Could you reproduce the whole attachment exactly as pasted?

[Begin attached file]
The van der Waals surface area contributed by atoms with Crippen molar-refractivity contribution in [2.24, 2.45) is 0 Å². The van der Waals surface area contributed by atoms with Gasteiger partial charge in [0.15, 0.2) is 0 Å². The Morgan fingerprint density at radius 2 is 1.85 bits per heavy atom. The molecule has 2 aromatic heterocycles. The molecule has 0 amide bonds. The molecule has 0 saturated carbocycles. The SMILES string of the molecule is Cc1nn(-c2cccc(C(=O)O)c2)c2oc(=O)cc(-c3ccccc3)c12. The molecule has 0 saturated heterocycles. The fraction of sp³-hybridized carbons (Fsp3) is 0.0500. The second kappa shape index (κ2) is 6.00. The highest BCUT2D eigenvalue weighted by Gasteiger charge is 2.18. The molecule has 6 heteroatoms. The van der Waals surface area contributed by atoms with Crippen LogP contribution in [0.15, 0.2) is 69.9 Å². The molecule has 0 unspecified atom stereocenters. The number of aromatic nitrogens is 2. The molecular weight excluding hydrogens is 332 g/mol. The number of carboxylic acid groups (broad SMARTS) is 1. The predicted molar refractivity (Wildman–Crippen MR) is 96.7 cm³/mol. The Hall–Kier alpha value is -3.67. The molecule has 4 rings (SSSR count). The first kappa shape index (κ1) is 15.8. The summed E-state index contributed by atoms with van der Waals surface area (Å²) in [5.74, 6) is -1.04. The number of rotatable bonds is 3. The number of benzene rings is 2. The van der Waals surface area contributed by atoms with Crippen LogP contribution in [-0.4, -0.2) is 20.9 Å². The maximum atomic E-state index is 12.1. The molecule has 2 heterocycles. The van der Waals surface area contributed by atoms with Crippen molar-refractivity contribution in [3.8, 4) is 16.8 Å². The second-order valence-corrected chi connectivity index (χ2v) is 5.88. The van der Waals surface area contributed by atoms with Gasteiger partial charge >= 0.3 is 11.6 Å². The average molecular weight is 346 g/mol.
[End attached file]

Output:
The van der Waals surface area contributed by atoms with Crippen molar-refractivity contribution in [2.24, 2.45) is 0 Å². The van der Waals surface area contributed by atoms with Gasteiger partial charge in [0.15, 0.2) is 0 Å². The Morgan fingerprint density at radius 2 is 1.85 bits per heavy atom. The molecule has 2 aromatic heterocycles. The molecule has 0 amide bonds. The molecule has 0 saturated carbocycles. The SMILES string of the molecule is Cc1nn(-c2cccc(C(=O)O)c2)c2oc(=O)cc(-c3ccccc3)c12. The molecule has 0 saturated heterocycles. The fraction of sp³-hybridized carbons (Fsp3) is 0.0500. The second kappa shape index (κ2) is 6.00. The highest BCUT2D eigenvalue weighted by Gasteiger charge is 2.18. The molecule has 6 heteroatoms. The van der Waals surface area contributed by atoms with Crippen LogP contribution in [0.15, 0.2) is 69.9 Å². The molecule has 0 unspecified atom stereocenters. The number of aromatic nitrogens is 2. The molecular weight excluding hydrogens is 332 g/mol. The number of carboxylic acid groups (broad SMARTS) is 1. The predicted molar refractivity (Wildman–Crippen MR) is 96.7 cm³/mol. The Hall–Kier alpha value is -3.67. The molecule has 4 rings (SSSR count). The first kappa shape index (κ1) is 15.8. The summed E-state index contributed by atoms with van der Waals surface area (Å²) in [5.74, 6) is -1.04. The number of rotatable bonds is 3. The number of benzene rings is 2. The van der Waals surface area contributed by atoms with Crippen LogP contribution in [-0.4, -0.2) is 20.9 Å². The maximum atomic E-state index is 12.1. The molecule has 2 heterocycles. The van der Waals surface area contributed by atoms with Crippen molar-refractivity contribution in [3.8, 4) is 16.8 Å². The second-order valence-corrected chi connectivity index (χ2v) is 5.88. The van der Waals surface area contributed by atoms with Gasteiger partial charge >= 0.3 is 11.6 Å². The average molecular weight is 346 g/mol.